By definition “to nurture” means many things. The Webster’s Dictionary’s list includes: To train, nourish, care for, educate, encourage, support, nurse, comfort and cultivate, just to name a few. God gives us eighteen plus years to accomplish this as parents. It is nurture that takes a baby completely dependent on us into independent adulthood.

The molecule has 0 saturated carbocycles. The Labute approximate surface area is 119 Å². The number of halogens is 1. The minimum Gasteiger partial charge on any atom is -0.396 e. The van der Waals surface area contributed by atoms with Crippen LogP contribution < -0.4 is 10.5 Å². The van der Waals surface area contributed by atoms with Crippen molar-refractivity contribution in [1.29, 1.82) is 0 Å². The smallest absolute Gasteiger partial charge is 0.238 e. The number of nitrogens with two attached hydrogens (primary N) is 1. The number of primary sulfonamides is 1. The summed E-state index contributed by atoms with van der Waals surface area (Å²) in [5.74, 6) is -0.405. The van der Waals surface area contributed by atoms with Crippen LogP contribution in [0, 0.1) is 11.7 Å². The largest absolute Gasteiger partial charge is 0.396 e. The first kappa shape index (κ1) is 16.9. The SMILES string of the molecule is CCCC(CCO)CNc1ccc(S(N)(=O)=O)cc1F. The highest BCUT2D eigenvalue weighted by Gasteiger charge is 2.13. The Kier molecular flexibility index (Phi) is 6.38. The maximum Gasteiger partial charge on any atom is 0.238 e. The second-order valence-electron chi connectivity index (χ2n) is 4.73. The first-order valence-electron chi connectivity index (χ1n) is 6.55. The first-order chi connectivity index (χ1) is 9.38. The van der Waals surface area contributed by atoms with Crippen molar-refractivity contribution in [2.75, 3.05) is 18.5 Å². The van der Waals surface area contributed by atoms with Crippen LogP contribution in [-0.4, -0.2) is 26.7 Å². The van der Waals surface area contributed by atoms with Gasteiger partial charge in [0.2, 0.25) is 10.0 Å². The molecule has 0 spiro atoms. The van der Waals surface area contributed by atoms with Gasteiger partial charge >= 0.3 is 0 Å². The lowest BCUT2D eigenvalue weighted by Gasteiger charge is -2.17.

So, what does nurturing in the Lord look like? In Deuteronomy 6:7-9 God described to Moses, the Patriarch, what it looks like to raise a child in the nurture and admonition of the Lord. He told Moses, “You shall teach them (the law and statutes of the Lord) diligently to your children, and you shall talk of them when you sit in your house and when walk by the way, when you lie down, and when you rise. You shall bind them as a sign on your hand, and they shall be as frontlets between our eyes. You shall write them on the doorposts of your house and on your gates.” God wanted Moses and the Israelites to know that living a life of God’s principles is a 24/7 thing. It is not just reserved for an hour on Sunday morning; it must be consistent and a part of everything we say and do. What children learn and see modeled in the home will often outweigh all other influences. You cannot depend on the church solely to raise your children, but they will be a huge support and add to your efforts.